1. Aye, well. That was what I was kinda trying to say. English “of” extends far beyond what counts as possession, and it would be interesting to hear, how Dothraki handles the rest of the field.

      Quantities of materials, descriptive qualities, purposes… I like this analysis. A good place to start.
      Three meters of rope; rope of three meters; three ropes of metering :)

    2. Zhey Zhalio, your intuitions are spot on here. And, zhey Qvaak, this is also right about “possession” in English. “Of” is really more of an associative particle that also encodes possession. English is kind of odd since it has two different ways of doing possession (“of” and “‘s”). As a result, differences have sprung up. I think most Germanic languages actually do the, e.g., “glass of water” without any marking (am I remembering this right? E.g. “Ich würde ein Glas Bier”?). English likes to have everything tagged with one preposition or another (except in fixed expressions).

      Anyway, back to Dothraki, you’re right on with the ablative used for materials, but if you were to say heffe evethoon, it’d actually mean “a jug made out of water”. (Aside from some lexemes [like “wooden” or “metallic”], this is what you’d use to say, e.g., ador nigwinoon, “a stone chair” or “a chair made out of stone”.) To say something like “a jug of water”, you’d use the instrumental ma, i.e. heffe m’evethoon. You’d use the same for “a man of many talents”, but I’m sure there are situations where you’d use ki for expressions like this.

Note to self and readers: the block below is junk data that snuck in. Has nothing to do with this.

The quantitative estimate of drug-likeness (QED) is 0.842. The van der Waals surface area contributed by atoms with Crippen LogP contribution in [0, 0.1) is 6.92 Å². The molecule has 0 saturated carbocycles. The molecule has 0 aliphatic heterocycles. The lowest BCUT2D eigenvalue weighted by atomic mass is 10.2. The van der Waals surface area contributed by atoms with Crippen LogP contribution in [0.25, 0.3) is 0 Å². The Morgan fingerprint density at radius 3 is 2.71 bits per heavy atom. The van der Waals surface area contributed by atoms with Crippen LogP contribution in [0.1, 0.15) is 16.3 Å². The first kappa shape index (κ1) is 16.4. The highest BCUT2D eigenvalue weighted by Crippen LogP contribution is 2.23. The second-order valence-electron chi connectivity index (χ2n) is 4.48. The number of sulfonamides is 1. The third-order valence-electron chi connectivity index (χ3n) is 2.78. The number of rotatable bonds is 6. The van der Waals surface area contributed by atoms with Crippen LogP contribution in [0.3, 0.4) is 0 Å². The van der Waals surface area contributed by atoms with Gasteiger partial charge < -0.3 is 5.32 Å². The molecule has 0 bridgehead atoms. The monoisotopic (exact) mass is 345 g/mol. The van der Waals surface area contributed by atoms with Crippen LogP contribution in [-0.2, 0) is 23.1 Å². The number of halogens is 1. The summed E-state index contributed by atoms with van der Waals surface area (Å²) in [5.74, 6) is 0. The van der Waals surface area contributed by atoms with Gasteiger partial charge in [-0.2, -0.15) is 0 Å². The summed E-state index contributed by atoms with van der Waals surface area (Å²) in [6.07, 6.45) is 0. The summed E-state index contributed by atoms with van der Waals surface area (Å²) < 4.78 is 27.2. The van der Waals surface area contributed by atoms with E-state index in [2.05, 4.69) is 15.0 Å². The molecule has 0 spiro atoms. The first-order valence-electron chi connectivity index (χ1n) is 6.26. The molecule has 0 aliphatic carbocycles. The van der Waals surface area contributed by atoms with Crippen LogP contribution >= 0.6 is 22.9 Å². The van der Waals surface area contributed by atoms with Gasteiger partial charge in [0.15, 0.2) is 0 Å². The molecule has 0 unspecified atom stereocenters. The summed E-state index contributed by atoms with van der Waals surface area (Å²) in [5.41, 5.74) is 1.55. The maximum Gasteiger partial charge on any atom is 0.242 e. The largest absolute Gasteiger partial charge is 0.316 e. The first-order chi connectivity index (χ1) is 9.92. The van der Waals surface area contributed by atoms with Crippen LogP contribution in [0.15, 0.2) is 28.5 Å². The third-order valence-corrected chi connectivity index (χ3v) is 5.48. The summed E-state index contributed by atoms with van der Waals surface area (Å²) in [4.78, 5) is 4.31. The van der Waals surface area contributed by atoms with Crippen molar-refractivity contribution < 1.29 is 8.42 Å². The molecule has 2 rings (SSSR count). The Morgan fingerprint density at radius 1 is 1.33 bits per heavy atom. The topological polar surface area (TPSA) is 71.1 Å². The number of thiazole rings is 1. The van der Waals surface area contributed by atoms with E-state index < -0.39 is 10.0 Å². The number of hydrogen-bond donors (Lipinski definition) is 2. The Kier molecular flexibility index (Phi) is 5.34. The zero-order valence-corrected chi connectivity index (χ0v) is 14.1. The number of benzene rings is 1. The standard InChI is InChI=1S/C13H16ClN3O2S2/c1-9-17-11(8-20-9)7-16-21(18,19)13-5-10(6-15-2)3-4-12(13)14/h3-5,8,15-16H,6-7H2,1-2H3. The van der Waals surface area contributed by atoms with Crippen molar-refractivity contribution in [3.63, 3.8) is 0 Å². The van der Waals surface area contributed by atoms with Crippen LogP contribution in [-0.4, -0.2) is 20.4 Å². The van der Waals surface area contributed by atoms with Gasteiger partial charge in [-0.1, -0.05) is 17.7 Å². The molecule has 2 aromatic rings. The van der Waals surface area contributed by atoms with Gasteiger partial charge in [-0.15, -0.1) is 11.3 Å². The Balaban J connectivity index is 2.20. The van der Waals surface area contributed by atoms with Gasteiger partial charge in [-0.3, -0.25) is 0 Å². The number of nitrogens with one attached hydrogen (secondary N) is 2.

And, yes, you can use the allative for purposes as you describe here.

      1. On German usage: Yes, «ein Glas Bier» is correct. However, you need a different verb; the current wording literally means “I would become a glass of beer”. ;) You could say «ich möchte», «ich hätte gerne», or the presumptuous-sounding (at least from a Swiss perspective) «ich krieg’».

  4. As usual, plenty of words that are known to us, but not too well. Okre, noreth, az, lenta, riv… plus zhan(-V?), which hasn’t been met before – or if it has, it has gone under our radar. I hazard a wild guess: these are all inanimate?

    1. The word is zhani and is “spear”. Not sure what the native Dothraki spear would look like precisely, but it seems like a likely enough weapon, so whatever it looks like, it is zhani (inanimate, class A).

  5. Quick comment: I was kind of surprised this post had no comments on it, so I went over to check and it had five. I usually get an e-mail for every comment that’s added. I’m a bit perplexed why these flew under the radar… Anyway, I’ll go through and respond now, but I just wanted to let you know why I hadn’t already.

  6. Your Linguistics Manifesto does not have enough exclamation points in it! Every manifesto should be full of exclamation points!!